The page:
Ever since, the accused have been waiting for two developments. For one thing, the Government has not yet implemented the Administrative Court's decision, as the judges weren’t reinstated.

“The non-execution of a judicial decision is a criminal offence,” affirms Ayachi Hammami.

For another thing, the Investigating Judges appointed by the Ministry of Justice to look into the cases of dismissed judges have decided to ask the provisional CSM to lift the immunity of the accused before starting to review their case files. “The Public Prosecutor's Office is normally the one in charge of referring the case to the CSM. This extremely essential procedure was completely overlooked”, added Ayachi Hammami. The decision is expected on September 19.

  The dismissals, and the subsequent legal battle, have instilled a deep sense of discouragement among the judges still in office. “The judges who weren't dismissed are terrified,” said Ayachi Hammami. “And this climate of terror is what undermines independence.”  

Using the justice system to eliminate the opposition

Aside from the case of the dismissed judges, Ayachi Hammami is also being prosecuted for his critical stance towards the Government. In this respect, his case reflects the growing trend of legal proceedings and investigations being initiated against those who challenge the excessive actions of the Head of State.

With its independence considerably eroded, the judiciary became one of the Government's key weapons. In February 2023, 17 people, including civil servants, journalists and businessmen, were arrested for “plotting against State security”. Their cases were swiftly brought to trial.

Any judges still in office who refuse to comply with Kais Saied's strategy against his opponents are now directly at risk. The Investigating Judge of Office 23 of the Counter-Terrorism Judicial Pole, who refused to issue an arrest warrant for one of the accused, was suspended by the Ministry of Justice. This serves to further prove that independence of judges in Tunisia has been compromised.

“The President has created a climate of fear where, in his own words, 'anyone who acquits them is their accomplice',” comments Ayachi Hammami.

On February 10, 2023, the Anti-Terrorism and Organized Crime National Unit sent a letter to the Minister of Justice, Leila Jaffel. This was confirmed by the detainees' lawyers. That same day, the letter was sent to the Public Prosecutor at the Tunis Court of First Instance, instructing them to "undertake and authorize the necessary investigations". In response, the Prosecutor assigned the investigation to the Security Unit.

It is also noteworthy that the Minister of Justice has directly issued written instructions to the Public Prosecutor, authorizing them to conduct investigations. Yet, under the Code of Criminal Procedure and the principle of independence of the judiciary from the executive, the Minister of Justice has no power over the Public Prosecutor's Office, nor any authority over its members.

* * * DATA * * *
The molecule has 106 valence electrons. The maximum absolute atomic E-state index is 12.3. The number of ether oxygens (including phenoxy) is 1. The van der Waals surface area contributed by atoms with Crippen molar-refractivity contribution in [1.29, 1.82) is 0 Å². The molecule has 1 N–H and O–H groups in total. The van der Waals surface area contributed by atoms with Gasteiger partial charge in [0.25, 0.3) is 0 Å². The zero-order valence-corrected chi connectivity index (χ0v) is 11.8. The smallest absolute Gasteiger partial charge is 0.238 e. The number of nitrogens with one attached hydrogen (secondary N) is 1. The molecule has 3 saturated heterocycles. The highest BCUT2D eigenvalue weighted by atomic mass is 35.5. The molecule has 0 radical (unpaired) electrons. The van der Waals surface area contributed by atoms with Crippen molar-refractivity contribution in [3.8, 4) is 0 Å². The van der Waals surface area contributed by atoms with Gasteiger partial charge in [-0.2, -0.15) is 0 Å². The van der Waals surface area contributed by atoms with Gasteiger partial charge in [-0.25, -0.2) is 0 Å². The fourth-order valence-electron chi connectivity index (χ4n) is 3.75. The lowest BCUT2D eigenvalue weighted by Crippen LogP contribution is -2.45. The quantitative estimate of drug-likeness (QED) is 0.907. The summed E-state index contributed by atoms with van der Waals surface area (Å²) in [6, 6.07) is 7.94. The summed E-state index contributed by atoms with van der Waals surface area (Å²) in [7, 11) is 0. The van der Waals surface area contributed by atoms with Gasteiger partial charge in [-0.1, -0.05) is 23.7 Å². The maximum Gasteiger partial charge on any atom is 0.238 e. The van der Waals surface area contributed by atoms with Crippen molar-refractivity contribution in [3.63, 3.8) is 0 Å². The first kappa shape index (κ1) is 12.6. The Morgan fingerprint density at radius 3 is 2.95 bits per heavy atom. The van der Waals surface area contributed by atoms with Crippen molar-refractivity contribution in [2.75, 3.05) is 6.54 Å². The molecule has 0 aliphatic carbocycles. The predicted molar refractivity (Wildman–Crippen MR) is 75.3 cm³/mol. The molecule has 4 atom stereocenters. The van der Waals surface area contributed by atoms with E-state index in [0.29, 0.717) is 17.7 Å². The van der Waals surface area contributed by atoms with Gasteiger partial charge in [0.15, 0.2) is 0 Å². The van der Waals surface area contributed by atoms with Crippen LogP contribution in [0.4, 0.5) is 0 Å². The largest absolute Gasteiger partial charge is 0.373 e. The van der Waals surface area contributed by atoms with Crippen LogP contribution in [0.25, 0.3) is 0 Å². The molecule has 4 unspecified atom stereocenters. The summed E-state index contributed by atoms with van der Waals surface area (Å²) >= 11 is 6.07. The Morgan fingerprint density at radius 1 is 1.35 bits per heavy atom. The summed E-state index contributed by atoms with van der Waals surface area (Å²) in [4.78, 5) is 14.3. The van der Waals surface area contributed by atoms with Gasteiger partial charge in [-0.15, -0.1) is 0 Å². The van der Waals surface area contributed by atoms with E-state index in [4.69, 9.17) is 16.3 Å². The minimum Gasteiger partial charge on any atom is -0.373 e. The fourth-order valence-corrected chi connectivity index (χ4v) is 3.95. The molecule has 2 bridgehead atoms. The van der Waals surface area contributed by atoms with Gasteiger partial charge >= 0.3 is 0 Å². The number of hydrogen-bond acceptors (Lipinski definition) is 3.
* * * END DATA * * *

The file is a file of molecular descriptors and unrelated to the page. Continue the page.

“The case files are empty, but they keep growing,” says former judge Ahmed Souab.

As a case in point, he recalled the arrest of Noureddine Boutar, CEO of Mosaïque FM radio. On February 13, in a matter of hours, the journalist was sent to the Public Prosecutor - following a tip-off from a security unit - who then referred him to the Counter-Terrorism Judicial Pole. After being transferred to the Criminal Records Department and then to the Financial Crime Investigation Unit, Noureddine Boutar was finally arrested.

The journalist was the ninth person to be arrested in less than two days. Political activists, businessmen, former Ennahdha leader, civil servants... A total of 17 people have been arrested and charged under Tunisia's anti-terrorism law and Criminal Code with “plotting against State security”. The case, quickly dubbed the “affair of the 17”, involves several members of the opposition.

“The President and the Minister of Justice are plotting against the Tunisian opposition with such serious accusations. They're using the anti-terrorism law which allows them to detain people for 15 days, to deny them legal counsel for 48 hours, and above all to add anonymous testimonies which can't really be challenged, and which conveniently contain all the accusations,” denounced Ayachi Ammami.

The lawyer pointed out that these laws provide for long prison sentences and even the death penalty. “From my perspective, Kais Saied's orders were carried out with the intention of wiping out the Tunisian opposition. I call this a Government conspiracy against the opposition, not an opposition conspiracy against the Tunisian State”, he concluded.